Ron Paul constantly reminds us that money is created out of thin air, which is to say it's an illusion. Therefore, the debt must be an illusion too, correct? Yet, fiscal conservatives still use the debt as a tool of fear to make budget cuts that they selectively deem expendable.
Sure, they may think these cuts make them look "responsible," but ultimately it is still collectivism -- just more on their terms. Make no mistake; budget cuts in our corrupt system are just another form of wealth redistribution. After all, that money is being eliminated to pay off the debt, right? Thus, that money is removed from programs that employ people to pay off the issuers of credit (banks).
Additionally, the costs of the national debt, bank bailouts, war costs, and unfunded liabilities are fundamentally impossible to pay off. So, the notion that cutting a "historical" $100 billion will have any positive affect on the long-term economy is absolute fiction. And although many conservative lawmakers feel like it's the right thing to do, they know it will have no measurable affect on the debt. It's a scam, and if the history of modern lawmaking is any indicator, the establishment will surely stick it to the poor and middle classes with these cuts while the oligarchs continue to flourish.
Don't get me wrong; I am in full agreement with the philosophy of less government across the board. The fact that taxpayer funded subsidies, earmarks, foreign aid, and most domestic spending warps the free market is undeniable. In turn, this collectivized system has become so entrenched that determining genuine price discovery of anything is nearly impossible. This lack of price discovery deters private investment into the economy, which leaves the state as the primary economic driver.
When an economy is fundamentally bankrupt and no longer has a competitive productive capacity, government spending is the only thing propping up the economy. However doomed the system may be, government spending does indeed represent jobs. For example, even the flabby-assed NSA peon who is monitoring Internet activists all day still eats lunch, gets his lawn mowed, paints his house, raises a family, etc. In other words, his needless job creates other jobs and supports other economic activity in the matrix. So, if you cut his position, which I fully support doing, you bring economic hardship on him and the countless people his income contributes to. This is simply a fact, and if the lost job isn't replaced in the private sector the economy will further contract.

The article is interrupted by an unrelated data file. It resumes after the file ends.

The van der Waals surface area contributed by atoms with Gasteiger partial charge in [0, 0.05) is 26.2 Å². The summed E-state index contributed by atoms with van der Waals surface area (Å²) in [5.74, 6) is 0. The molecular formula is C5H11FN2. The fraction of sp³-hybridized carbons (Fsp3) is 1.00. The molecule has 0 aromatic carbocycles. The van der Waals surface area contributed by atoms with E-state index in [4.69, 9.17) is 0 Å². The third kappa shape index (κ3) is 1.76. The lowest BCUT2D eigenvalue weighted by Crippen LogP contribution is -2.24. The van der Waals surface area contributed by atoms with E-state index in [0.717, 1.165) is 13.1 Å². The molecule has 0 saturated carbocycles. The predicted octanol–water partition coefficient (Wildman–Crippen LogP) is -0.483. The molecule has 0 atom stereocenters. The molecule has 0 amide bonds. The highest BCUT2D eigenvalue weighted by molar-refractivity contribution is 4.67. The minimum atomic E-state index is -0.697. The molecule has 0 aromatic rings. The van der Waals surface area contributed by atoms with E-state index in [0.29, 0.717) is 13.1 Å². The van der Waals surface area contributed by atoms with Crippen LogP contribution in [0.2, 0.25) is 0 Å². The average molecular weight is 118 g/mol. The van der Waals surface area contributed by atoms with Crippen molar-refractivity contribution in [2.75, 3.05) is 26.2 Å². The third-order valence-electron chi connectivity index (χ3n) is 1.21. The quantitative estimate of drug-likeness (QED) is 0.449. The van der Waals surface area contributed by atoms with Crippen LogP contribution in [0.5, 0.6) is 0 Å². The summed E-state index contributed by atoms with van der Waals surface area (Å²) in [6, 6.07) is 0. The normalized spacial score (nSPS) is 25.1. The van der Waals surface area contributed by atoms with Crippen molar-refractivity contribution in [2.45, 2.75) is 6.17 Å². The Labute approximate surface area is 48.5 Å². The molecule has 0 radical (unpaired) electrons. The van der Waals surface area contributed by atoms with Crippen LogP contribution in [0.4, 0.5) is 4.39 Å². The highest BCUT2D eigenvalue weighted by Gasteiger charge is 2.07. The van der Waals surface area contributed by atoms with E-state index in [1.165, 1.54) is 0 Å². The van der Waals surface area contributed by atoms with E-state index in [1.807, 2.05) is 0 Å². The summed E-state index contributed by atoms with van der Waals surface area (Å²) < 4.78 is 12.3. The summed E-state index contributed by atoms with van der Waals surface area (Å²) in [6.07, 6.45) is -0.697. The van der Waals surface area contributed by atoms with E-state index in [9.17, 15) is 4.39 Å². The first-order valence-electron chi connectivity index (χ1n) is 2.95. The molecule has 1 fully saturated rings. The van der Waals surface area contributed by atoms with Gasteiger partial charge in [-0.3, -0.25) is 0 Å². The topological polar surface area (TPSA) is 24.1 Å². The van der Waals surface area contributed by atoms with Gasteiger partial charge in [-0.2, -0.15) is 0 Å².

Therefore, sadly, the debate about what to cut and what not to cut doesn't really matter. The controlled demolition of the economy will persist. Since the U.S. is undoubtedly facing economic decline, and perhaps even a dramatic collapse, the private sector is unlikely to pick up the slack created by any public spending cuts. And if there is one steadfast indicator, or instigator, of all recessions and depressions, it's that the available money supply in the economy shrinks.
Yes, despite the cranked-up printing presses at the Fed, the real money supply in America is shrinking to levels not seen since the Great Depression, leading some conservatives to call it "frightening." And it will continue to shrink even more with these proposed budget cuts. It appears that most of the money printing is just being absorbed by the fraudulent financial system itself, and while the Fed's balance sheet continues to grow, inflation drives the price of essential goods like food and energy higher and higher. In other words, inflation hits main street where it hurts at a time when main street has less dollars to spend. It's the ultimate pinch.
Inversely, the budget cuts may indeed spur some short-term dollar strengthening in the matrix as the international banks will likely hype them as responsible governing. This may cause dollar-based commodities to decline in price, which may temporarily simmer the outrage over record prices for food and other spiking commodities. However, this manufactured bliss for the dollar will be short-lived, as, again, the endless debt is not going away -- at least not until total default occurs.
Unfortunately, it seems that a return to a true free-market economy with sound money and limited government is only possible pending the total collapse of the current system. Perhaps free-market fiscal conservatives believe they can pragmatically chip away at entrenched collectivism of the State by incrementally de-funding the system. However, it would seem to only accelerate the slow demolition approach, and it definitely won't prevent the catastrophic debt-induced meltdown that America is headed for. What's more, budget cuts don't address the monopolistic control big business has over all industries. Therefore, it appears unlikely that genuine free markets will manifest even after the money-illusion collapses so long as the global cartels control the real resources.
As much as I would like to believe these budget cuts will somehow erode the corporate collectivist state, it appears they will only cause more suffering to a good many people who had nothing to do with creating the suffocating national debt. In addition, the economic injustice in the recent past has been too great to believe those seeking these cuts have the people's interest at heart. Ultimately, I fear that the painful fallout will be used to discredit advocates for small government, and global corporate Statism will sprint to the endgame unchallenged.
Watch video below for an interesting perspective on the national debt and collapse of the State:
Stefan Molyneux: Freedomain Radio
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